When asked last year by the Catholic News Agency whether her organization opposes legal abortion, Sister Simone responded, “That is not our issue.”
In the U.S.-Vatican relationship, smoother sailing is expected under President Biden than under President Trump, both in style and substance – though perspectives still diverge at times. In Secretary Blinken’s meeting Monday with the pope and top Vatican officials, “there is a deep and long laundry list of issues to talk about,” including climate change, refugees, and China, says Shaun Casey, who served as U.S. special representative for religion and global affairs under President Obama.
The Vatican welcomed the U.S. return to the Paris climate accord, but the China question is trickier, following a 2018 deal allowing the Vatican to appoint bishops in China.
“In countries where the Catholic Church is a tiny, oppressed minority, the goal of their diplomacy is to make life easier for the faithful,” which differs from the U.S.’s much broader agenda with China, says Professor Casey, director of the Berkley Center for Religion, Peace, and World Affairs at Georgetown University.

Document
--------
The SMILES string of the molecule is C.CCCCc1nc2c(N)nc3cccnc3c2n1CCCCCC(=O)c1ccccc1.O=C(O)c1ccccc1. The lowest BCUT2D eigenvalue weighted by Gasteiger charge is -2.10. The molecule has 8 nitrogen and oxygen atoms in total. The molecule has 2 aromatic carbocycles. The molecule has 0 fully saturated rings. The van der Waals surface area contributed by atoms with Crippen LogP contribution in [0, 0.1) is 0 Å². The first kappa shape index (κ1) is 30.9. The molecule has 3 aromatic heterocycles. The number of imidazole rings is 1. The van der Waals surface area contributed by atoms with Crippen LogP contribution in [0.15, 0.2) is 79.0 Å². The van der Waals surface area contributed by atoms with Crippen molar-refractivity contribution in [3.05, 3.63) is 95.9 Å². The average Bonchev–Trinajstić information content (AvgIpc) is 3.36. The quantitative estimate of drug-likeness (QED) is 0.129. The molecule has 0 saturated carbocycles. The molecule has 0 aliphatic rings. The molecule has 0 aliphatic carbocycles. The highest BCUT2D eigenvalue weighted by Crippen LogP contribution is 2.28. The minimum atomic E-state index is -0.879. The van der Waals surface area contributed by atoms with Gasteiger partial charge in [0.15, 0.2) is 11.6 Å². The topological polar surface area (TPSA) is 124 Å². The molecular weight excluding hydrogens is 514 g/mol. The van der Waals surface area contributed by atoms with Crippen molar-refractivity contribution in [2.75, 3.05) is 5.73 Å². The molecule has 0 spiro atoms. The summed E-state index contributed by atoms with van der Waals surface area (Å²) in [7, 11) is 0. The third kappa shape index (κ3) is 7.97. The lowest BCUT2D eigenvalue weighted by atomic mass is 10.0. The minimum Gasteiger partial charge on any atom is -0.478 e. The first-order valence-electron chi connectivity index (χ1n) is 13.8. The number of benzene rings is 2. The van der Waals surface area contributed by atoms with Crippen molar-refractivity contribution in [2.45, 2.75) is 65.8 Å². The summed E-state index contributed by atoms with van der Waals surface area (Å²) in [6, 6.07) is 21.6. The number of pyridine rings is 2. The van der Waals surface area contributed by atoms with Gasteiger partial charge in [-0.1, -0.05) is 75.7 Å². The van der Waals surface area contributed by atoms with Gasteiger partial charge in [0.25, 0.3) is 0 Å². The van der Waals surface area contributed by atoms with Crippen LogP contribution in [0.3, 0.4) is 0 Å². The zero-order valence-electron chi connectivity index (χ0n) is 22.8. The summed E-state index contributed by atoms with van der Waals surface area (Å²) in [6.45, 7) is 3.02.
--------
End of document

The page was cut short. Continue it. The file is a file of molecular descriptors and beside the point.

Still, he adds, the Vatican is a “strong advocate for religious freedom for all people,” including China’s oppressed Uyghurs.
Back in the U.S., the larger controversy over Mr. Biden and communion has not only served to highlight intra-church conflicts – but could also engender sympathy for a president whose Catholic faith infuses his life and has provided comfort at times of personal tragedy.
“Catholicism is at his core,” says Bobby Juliano, a longtime Washington lobbyist who has known Mr. Biden and his family since 1973.
In a 2007 interview with the Monitor on his faith, then-Senator Biden said he was troubled by church sex-abuse scandals involving children, but his commitment to the church was unchanged.
“This is my church as much as it is the church of a cardinal, bishop, or janitor,” he said, “and I’m not going anywhere.”